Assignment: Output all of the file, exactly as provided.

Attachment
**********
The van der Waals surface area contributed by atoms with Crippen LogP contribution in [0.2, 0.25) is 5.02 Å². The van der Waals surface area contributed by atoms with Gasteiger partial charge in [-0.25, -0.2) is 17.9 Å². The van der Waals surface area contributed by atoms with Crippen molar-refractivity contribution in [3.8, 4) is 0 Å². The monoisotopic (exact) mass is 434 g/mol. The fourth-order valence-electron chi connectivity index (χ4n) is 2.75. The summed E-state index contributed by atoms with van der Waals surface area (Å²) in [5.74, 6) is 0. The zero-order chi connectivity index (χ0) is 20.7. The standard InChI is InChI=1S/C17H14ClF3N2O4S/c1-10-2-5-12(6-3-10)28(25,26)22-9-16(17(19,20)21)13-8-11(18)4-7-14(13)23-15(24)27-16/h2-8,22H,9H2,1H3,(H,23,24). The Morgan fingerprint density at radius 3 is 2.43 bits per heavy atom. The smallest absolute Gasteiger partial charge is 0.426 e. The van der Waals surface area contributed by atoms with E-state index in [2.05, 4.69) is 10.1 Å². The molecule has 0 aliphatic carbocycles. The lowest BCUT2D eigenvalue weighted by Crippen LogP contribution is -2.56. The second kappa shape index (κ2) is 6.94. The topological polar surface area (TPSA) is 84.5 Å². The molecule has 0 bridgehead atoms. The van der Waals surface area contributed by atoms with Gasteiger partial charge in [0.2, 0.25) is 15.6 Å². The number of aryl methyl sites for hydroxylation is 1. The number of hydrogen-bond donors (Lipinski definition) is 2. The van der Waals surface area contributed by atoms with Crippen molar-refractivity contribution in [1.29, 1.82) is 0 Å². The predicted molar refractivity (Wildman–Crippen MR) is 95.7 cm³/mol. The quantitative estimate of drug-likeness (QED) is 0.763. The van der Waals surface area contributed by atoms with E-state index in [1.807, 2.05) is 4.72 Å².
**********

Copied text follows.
The van der Waals surface area contributed by atoms with Crippen LogP contribution in [0.2, 0.25) is 5.02 Å². The van der Waals surface area contributed by atoms with Gasteiger partial charge in [-0.25, -0.2) is 17.9 Å². The van der Waals surface area contributed by atoms with Crippen molar-refractivity contribution in [3.8, 4) is 0 Å². The monoisotopic (exact) mass is 434 g/mol. The fourth-order valence-electron chi connectivity index (χ4n) is 2.75. The summed E-state index contributed by atoms with van der Waals surface area (Å²) in [5.74, 6) is 0. The zero-order chi connectivity index (χ0) is 20.7. The standard InChI is InChI=1S/C17H14ClF3N2O4S/c1-10-2-5-12(6-3-10)28(25,26)22-9-16(17(19,20)21)13-8-11(18)4-7-14(13)23-15(24)27-16/h2-8,22H,9H2,1H3,(H,23,24). The Morgan fingerprint density at radius 3 is 2.43 bits per heavy atom. The smallest absolute Gasteiger partial charge is 0.426 e. The van der Waals surface area contributed by atoms with E-state index in [2.05, 4.69) is 10.1 Å². The molecule has 0 aliphatic carbocycles. The lowest BCUT2D eigenvalue weighted by Crippen LogP contribution is -2.56. The second kappa shape index (κ2) is 6.94. The topological polar surface area (TPSA) is 84.5 Å². The molecule has 0 bridgehead atoms. The van der Waals surface area contributed by atoms with Gasteiger partial charge in [0.2, 0.25) is 15.6 Å². The number of aryl methyl sites for hydroxylation is 1. The number of hydrogen-bond donors (Lipinski definition) is 2. The van der Waals surface area contributed by atoms with Crippen molar-refractivity contribution in [1.29, 1.82) is 0 Å². The predicted molar refractivity (Wildman–Crippen MR) is 95.7 cm³/mol. The quantitative estimate of drug-likeness (QED) is 0.763. The van der Waals surface area contributed by atoms with E-state index in [1.807, 2.05) is 4.72 Å².